The kid obviously needs to work on his penmanship, but after
five days in a coma, and still with more hoses connected to his body than on the air
distribution system of a John Deere seed drill, no one seemed too worried about
the style of the scribble – the message was clear.
Bryce was awake and with his mouth still full of tubes he wrote his first note to his parents
at about 6 p.m. Friday. Four little words scribbled at the bottom of a blank
white page that stirred more emotion and meaning for this family than a hundred
volumes of Shakespearean sonnets. Bryce’s first thoughts, simply stated – “I NEED TO EAT”.
A week ago, before this accident happened, that note might
have drawn a casual glance of disregard, ‘so what else is new?’. Being around
these people for the last few days, stories of Bryce’s appetite are legendary.
He brings his lunch to work in a small wagon; during a pancake eating
competition at a friend’s house his closest rival passed out as Bryce hit the
22 flapjack mark and looked for more; a steak, three baked potatoes and six
smokies for dinner, aren’t much more than an appetizer. So it’s obvious the
it will likely still be a few days before he’s able to pay his final respects
to a pizza.
I’m sure that wobbly note will one day be framed by the
Bostock family. It has been a long six days, of what could still be a long
journey of recovery. The first couple days were dominated by the nagging fear
of whether he would even make it. Then there were a couple days of minor, but
important gains, but his fever was high, he had pneumonia, the pressure on his
brain really wasn’t where it was supposed to be – those signs of good solid
progress just weren’t happening fast enough.
Most of Thursday was still a flat day as he lay in a
medically induced sleep. But by nightfall all indicators had improved. Maybe
the rest, medication and prayers were working. There was a new growing optimism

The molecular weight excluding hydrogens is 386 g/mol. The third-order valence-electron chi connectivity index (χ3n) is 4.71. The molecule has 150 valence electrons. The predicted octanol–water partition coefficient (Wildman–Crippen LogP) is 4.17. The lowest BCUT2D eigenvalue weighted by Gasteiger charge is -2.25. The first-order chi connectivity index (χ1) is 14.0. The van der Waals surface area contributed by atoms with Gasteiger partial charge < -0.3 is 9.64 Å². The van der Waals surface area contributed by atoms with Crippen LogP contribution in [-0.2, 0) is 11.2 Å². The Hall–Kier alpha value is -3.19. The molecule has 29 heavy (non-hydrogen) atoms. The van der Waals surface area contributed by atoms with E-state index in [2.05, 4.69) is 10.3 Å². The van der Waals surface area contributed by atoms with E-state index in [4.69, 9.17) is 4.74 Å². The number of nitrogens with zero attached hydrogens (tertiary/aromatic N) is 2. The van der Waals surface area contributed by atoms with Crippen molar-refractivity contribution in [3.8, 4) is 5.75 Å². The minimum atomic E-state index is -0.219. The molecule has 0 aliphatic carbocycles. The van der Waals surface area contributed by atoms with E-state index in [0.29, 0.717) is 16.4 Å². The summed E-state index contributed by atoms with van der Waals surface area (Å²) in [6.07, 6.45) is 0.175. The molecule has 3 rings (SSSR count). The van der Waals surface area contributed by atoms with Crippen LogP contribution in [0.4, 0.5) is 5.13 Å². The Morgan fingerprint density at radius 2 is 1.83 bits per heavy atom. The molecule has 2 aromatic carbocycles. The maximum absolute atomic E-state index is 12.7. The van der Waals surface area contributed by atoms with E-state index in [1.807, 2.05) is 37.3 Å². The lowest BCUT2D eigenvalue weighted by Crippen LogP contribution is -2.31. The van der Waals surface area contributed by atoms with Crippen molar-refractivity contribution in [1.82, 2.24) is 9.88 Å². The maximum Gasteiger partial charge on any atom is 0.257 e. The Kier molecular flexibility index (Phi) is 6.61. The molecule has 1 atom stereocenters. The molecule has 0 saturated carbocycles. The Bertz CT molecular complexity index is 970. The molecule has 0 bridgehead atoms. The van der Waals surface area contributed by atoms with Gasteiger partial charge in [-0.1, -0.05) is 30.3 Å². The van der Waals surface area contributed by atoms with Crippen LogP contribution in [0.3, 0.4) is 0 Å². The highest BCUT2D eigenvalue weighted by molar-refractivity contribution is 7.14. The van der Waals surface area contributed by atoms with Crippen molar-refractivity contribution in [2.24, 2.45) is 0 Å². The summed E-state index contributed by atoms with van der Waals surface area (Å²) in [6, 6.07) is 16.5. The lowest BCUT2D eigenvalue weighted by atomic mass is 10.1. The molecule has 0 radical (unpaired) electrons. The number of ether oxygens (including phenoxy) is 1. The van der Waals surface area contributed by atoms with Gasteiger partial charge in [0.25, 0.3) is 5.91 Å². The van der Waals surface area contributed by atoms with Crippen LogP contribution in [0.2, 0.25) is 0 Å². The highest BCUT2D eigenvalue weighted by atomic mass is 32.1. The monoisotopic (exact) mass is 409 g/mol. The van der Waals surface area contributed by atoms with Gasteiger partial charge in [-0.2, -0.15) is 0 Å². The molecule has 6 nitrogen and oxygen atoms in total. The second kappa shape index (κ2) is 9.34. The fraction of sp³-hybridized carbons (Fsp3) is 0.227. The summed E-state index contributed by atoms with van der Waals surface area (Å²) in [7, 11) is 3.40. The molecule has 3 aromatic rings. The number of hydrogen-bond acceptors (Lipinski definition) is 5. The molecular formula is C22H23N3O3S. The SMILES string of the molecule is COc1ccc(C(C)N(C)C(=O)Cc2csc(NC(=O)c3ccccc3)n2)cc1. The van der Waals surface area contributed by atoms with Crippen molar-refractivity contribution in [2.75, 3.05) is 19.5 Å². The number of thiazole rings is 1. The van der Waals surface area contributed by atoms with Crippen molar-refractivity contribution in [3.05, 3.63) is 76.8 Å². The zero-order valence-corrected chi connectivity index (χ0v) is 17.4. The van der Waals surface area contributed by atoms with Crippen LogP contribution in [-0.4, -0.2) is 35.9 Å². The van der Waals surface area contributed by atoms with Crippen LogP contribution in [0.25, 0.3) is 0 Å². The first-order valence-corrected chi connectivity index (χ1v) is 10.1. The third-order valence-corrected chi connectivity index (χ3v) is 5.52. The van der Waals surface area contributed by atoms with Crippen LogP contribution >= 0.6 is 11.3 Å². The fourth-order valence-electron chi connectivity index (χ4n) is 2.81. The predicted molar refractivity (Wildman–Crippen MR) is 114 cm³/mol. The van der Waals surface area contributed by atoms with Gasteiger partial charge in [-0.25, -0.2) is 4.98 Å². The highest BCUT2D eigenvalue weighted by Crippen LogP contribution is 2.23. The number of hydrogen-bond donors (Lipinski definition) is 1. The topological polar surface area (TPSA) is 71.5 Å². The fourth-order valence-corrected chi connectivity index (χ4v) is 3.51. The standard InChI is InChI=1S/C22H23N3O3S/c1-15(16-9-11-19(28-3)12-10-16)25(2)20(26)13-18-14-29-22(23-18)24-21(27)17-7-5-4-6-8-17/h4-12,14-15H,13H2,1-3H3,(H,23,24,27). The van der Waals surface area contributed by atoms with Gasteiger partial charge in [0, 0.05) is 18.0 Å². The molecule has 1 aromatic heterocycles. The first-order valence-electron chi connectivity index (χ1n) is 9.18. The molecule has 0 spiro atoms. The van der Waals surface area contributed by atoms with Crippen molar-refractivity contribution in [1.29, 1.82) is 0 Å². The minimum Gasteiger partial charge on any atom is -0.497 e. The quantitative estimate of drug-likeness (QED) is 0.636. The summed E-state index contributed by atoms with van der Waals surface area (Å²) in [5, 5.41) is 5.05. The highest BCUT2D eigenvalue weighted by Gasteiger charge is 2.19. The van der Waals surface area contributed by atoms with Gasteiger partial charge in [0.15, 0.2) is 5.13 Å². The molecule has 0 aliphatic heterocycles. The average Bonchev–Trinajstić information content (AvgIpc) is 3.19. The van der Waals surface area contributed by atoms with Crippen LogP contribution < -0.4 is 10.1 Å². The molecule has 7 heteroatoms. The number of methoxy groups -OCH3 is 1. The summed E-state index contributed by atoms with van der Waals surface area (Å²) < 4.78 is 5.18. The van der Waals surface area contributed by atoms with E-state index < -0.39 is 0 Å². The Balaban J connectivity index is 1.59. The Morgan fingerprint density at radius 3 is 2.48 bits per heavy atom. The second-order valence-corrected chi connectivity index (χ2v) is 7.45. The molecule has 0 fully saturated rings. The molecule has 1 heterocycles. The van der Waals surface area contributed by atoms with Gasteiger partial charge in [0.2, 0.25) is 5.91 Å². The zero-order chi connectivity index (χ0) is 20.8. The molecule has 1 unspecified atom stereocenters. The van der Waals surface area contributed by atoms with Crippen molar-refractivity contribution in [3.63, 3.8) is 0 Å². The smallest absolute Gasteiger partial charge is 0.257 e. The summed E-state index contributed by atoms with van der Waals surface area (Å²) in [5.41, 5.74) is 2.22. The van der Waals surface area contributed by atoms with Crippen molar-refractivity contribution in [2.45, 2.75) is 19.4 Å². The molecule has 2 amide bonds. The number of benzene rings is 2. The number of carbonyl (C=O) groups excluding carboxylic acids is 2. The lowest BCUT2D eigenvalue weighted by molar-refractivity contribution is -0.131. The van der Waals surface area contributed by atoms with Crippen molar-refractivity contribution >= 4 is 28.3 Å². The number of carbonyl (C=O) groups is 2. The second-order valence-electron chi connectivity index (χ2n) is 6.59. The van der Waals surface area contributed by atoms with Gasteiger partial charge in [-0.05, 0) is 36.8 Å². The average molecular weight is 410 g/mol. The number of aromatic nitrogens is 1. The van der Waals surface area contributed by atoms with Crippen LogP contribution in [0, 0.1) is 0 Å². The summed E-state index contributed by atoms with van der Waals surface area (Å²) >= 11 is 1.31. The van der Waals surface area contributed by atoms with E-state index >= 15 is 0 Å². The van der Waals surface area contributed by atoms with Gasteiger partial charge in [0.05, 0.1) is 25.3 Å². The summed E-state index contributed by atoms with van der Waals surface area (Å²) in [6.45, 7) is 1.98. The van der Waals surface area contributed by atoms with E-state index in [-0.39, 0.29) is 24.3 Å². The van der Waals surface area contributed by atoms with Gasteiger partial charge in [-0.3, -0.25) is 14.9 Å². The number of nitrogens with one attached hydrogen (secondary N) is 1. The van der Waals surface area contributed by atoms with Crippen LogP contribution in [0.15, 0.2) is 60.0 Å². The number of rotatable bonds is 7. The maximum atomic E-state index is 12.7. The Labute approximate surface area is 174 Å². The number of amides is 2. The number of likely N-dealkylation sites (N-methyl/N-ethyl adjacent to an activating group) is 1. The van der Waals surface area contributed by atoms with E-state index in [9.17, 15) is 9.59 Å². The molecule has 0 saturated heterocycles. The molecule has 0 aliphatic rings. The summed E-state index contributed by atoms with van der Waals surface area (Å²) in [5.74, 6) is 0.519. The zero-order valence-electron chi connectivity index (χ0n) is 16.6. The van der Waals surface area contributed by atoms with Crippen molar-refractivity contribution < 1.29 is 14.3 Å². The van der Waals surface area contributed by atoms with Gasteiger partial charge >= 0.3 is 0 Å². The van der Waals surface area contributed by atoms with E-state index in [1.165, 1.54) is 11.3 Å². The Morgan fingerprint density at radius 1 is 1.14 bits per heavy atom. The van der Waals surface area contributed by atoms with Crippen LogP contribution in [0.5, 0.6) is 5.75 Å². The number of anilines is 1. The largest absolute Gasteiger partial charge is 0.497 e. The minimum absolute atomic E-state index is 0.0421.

in the waiting room.
Friday morning doctors removed the sedation that was keeping
him asleep, and by 2 p.m. he was awake. Groggy, still drifting in and out of
sleep at times, but he knew where he was. He knew his mom and dad, his sister
Kendall, best friend Josh, Grandma Marg, Grandma Cathy. He remembers the
accident, he knows he has a dog name Buster, and that his truck is white in
color. Pretty well all the essentials were covered.
And then there was this young girl, Megan who appeared with
her mother, who somehow perked his attention. Who could this little visitor
from Cranbrook be? I don’t recall anyone, during my frequent and harrowing
hospital stays, driving five hours to bring me chocolate chip cookies. I think
there is something suspicious going on here.
But, it was a different room tonight as the fine, albeit
late, dinner arrived for the family. (The late meal thing is a whole other
story. How could anyone take food to the wrong hospital?) There were still a
few tears around (these mothers, aunts and grandmas seem to have a real problem
in this area) but these were tears of happiness and relief and renewed optimism
that he’s going to be okay.
He’s not on home plate yet – not by a long shot – but he’s
certainly rounded second base, and at the moment, God willing, it looks like a
clear run ahead.